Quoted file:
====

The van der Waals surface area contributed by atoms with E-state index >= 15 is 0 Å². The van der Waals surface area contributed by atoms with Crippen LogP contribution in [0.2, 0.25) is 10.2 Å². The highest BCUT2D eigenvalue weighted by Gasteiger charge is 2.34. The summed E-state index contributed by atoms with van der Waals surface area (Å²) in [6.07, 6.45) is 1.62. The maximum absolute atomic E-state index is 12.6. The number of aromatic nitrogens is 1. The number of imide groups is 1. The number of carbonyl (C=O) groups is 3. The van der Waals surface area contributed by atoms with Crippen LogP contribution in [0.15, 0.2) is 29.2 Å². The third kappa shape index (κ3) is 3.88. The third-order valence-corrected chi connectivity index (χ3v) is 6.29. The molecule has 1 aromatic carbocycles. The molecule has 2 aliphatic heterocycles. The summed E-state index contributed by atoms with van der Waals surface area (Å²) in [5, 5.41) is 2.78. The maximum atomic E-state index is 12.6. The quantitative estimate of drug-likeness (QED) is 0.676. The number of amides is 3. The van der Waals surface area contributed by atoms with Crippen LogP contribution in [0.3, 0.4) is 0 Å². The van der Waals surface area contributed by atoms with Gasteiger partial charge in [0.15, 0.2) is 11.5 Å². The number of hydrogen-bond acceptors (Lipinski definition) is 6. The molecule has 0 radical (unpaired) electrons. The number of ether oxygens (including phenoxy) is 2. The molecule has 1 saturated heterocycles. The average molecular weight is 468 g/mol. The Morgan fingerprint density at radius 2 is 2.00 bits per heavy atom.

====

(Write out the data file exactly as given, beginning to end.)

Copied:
The van der Waals surface area contributed by atoms with E-state index >= 15 is 0 Å². The van der Waals surface area contributed by atoms with Crippen LogP contribution in [0.2, 0.25) is 10.2 Å². The highest BCUT2D eigenvalue weighted by Gasteiger charge is 2.34. The summed E-state index contributed by atoms with van der Waals surface area (Å²) in [6.07, 6.45) is 1.62. The maximum absolute atomic E-state index is 12.6. The number of aromatic nitrogens is 1. The number of imide groups is 1. The number of carbonyl (C=O) groups is 3. The van der Waals surface area contributed by atoms with Crippen LogP contribution in [0.15, 0.2) is 29.2 Å². The third kappa shape index (κ3) is 3.88. The third-order valence-corrected chi connectivity index (χ3v) is 6.29. The molecule has 1 aromatic carbocycles. The molecule has 2 aliphatic heterocycles. The summed E-state index contributed by atoms with van der Waals surface area (Å²) in [5, 5.41) is 2.78. The maximum atomic E-state index is 12.6. The quantitative estimate of drug-likeness (QED) is 0.676. The number of amides is 3. The van der Waals surface area contributed by atoms with Crippen LogP contribution in [0.3, 0.4) is 0 Å². The van der Waals surface area contributed by atoms with Gasteiger partial charge in [0.15, 0.2) is 11.5 Å². The number of hydrogen-bond acceptors (Lipinski definition) is 6. The molecule has 0 radical (unpaired) electrons. The number of ether oxygens (including phenoxy) is 2. The molecule has 1 saturated heterocycles. The average molecular weight is 468 g/mol. The Morgan fingerprint density at radius 2 is 2.00 bits per heavy atom.